The scorecard measures Between Toyota&amp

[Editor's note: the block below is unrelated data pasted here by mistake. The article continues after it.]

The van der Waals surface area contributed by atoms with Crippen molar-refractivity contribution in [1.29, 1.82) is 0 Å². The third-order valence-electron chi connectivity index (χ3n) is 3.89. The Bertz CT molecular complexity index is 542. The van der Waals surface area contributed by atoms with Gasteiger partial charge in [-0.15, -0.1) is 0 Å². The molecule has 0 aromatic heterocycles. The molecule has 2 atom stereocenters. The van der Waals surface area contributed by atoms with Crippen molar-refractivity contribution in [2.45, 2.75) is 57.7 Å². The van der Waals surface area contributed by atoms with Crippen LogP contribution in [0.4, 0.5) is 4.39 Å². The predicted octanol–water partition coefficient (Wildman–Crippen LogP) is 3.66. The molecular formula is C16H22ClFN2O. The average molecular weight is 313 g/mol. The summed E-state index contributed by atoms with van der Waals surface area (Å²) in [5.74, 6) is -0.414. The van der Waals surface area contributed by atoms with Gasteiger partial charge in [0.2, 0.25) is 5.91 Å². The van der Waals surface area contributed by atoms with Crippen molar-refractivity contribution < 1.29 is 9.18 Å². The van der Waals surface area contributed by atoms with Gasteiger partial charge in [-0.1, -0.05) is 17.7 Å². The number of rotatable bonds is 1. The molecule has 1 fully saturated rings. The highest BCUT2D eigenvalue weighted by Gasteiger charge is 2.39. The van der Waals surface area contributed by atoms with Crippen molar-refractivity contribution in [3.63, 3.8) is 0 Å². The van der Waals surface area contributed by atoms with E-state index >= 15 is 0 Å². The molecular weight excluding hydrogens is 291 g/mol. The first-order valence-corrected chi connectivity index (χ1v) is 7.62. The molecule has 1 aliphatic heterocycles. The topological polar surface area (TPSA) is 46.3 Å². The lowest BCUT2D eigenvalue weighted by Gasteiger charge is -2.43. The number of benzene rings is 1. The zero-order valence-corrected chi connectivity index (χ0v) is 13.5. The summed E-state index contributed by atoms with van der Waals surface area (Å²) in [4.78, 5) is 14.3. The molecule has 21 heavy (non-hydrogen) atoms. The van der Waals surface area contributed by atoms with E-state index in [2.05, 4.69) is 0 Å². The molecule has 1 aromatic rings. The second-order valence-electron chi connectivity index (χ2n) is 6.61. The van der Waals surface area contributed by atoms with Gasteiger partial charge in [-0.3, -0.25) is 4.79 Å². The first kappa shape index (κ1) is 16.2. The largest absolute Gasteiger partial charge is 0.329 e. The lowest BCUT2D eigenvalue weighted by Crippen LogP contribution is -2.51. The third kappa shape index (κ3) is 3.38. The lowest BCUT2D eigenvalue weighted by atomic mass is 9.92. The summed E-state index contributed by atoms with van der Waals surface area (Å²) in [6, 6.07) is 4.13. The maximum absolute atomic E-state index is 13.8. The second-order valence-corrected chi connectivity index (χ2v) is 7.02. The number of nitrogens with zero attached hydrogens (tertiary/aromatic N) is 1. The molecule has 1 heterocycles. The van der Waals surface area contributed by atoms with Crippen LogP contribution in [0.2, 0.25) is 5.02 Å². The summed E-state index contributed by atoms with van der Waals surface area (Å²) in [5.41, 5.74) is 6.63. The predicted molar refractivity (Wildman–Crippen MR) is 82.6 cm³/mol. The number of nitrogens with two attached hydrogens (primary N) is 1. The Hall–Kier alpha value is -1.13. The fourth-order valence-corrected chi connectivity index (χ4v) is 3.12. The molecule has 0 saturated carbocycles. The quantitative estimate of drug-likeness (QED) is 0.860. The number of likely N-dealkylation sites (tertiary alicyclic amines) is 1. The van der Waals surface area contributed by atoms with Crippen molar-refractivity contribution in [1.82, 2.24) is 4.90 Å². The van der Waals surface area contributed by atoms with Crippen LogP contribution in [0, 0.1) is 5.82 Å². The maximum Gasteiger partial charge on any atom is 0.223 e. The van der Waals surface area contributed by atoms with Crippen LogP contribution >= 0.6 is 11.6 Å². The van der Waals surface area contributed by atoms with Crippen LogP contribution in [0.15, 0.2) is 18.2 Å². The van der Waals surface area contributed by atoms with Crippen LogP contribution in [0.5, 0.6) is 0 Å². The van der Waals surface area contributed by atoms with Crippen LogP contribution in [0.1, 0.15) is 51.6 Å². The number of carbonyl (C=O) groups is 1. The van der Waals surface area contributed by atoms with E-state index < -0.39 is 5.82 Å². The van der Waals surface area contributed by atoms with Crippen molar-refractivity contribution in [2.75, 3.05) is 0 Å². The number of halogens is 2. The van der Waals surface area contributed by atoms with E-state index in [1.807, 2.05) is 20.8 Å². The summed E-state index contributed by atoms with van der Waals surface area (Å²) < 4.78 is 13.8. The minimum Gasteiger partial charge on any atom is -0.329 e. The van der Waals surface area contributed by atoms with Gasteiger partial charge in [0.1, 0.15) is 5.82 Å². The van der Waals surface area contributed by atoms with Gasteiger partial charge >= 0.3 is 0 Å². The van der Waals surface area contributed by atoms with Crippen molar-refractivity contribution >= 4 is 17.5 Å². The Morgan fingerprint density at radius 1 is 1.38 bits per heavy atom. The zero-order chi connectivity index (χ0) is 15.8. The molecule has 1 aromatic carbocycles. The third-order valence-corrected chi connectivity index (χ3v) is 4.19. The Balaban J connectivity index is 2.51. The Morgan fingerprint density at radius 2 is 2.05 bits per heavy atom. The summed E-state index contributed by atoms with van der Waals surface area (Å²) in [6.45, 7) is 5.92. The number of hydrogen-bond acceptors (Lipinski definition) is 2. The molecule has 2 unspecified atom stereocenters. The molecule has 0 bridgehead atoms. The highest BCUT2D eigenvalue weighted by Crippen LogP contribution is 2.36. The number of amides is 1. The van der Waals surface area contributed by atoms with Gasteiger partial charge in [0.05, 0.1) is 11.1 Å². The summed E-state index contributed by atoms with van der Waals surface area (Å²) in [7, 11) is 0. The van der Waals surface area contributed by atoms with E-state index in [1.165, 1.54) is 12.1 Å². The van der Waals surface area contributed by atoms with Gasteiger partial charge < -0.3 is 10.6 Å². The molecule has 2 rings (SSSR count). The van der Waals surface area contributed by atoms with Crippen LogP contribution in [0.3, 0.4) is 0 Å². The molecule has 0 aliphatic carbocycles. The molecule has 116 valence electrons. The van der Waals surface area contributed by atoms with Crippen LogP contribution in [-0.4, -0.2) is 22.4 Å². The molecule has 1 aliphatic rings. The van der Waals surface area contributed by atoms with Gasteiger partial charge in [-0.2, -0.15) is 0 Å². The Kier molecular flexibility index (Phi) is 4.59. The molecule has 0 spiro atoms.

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PeugeotThe organizational profits but also the response of the customers to a firm’s strategic decisions indicate the ability of the organization to identify plans that are aligned with the market trends. The role of various factors in a firm’s performance has been extensively studied in the context of management accounting. A series of management accounting techniques has been developed in order to help firms to measure their performance, either in the short or the long term. Current paper focuses on the potential use of Balanced Scorecard, an accounting technique developed in 1990 by Kaplan and Norton, for measuring the performance of a well known, organization: Toyota. Reference is made to potential scorecard measures under each of the four headings of the balanced scorecard that could be applied to Toyota. At the next level, two alternative strategic management techniques are suggested for another well-known firm of the global automotive industry, Peugeot, at the level that these techniques could possibly help the organization to measure its performance more effectively. The performance of both, Toyota and Peugeot, is compared with reference to these firms’ potential to apply effectively their strategies. Peugeot is more prepared in order to face the challenges of the global market, a fact that is related to the firm’s ability to avoid failures when measuring its performance. 2. Balanced scorecard as related to the just-in-time technique in Toyota The just-in-time technique used in Toyota is based on the following principle: waste must be controlled, as possible. For this reason, in Toyota efforts are made so that the following philosophy is applied: the volume of the firm’s products is decided in accordance with the level of the existing orders (Toyota, Production system, 2012). In order to be able to respond quickly to new orders, the firm promotes the following strategies: all parts required for the vehicle ordered are available in the assembly line, so that the production of the vehicle can proceed with no delay (Toyota Production system 2012). After using certain parts for producing a new vehicle, the assembly line has to replace these parts so that its stock is kept at a specific level, a fact that secures the readiness of the firm’s production units to respond quickly to new orders (Toyota Production system 2012). The above technique could be analyzed using the Balanced Scorecard (Figure 1, Appendix). The Balanced Scorecard is consisted from four parts: ‘Customer, Internal Processes, Employee Learning and Growth and Financial’ (Niven 2006, p.13). A series of potential scorecard measures under each of the four headings of the balanced scorecard as they could apply to Toyota are presented below. 2.1. Customer The relationship between the firm and its customers has faced severe challenges the last decade mostly because the continuous failures in the firm’s products. It is expected that customers’ loyalty has been decreased, a problem that should be faced by the organization with no delay. A measure should be developed by the organization for estimating the level of customer loyalty and the level of customer satisfaction in regard to the firm’s products worldwide. The firm would initiate a survey among its customers worldwide. the views of the firm’s existing customers on the quality of the firm’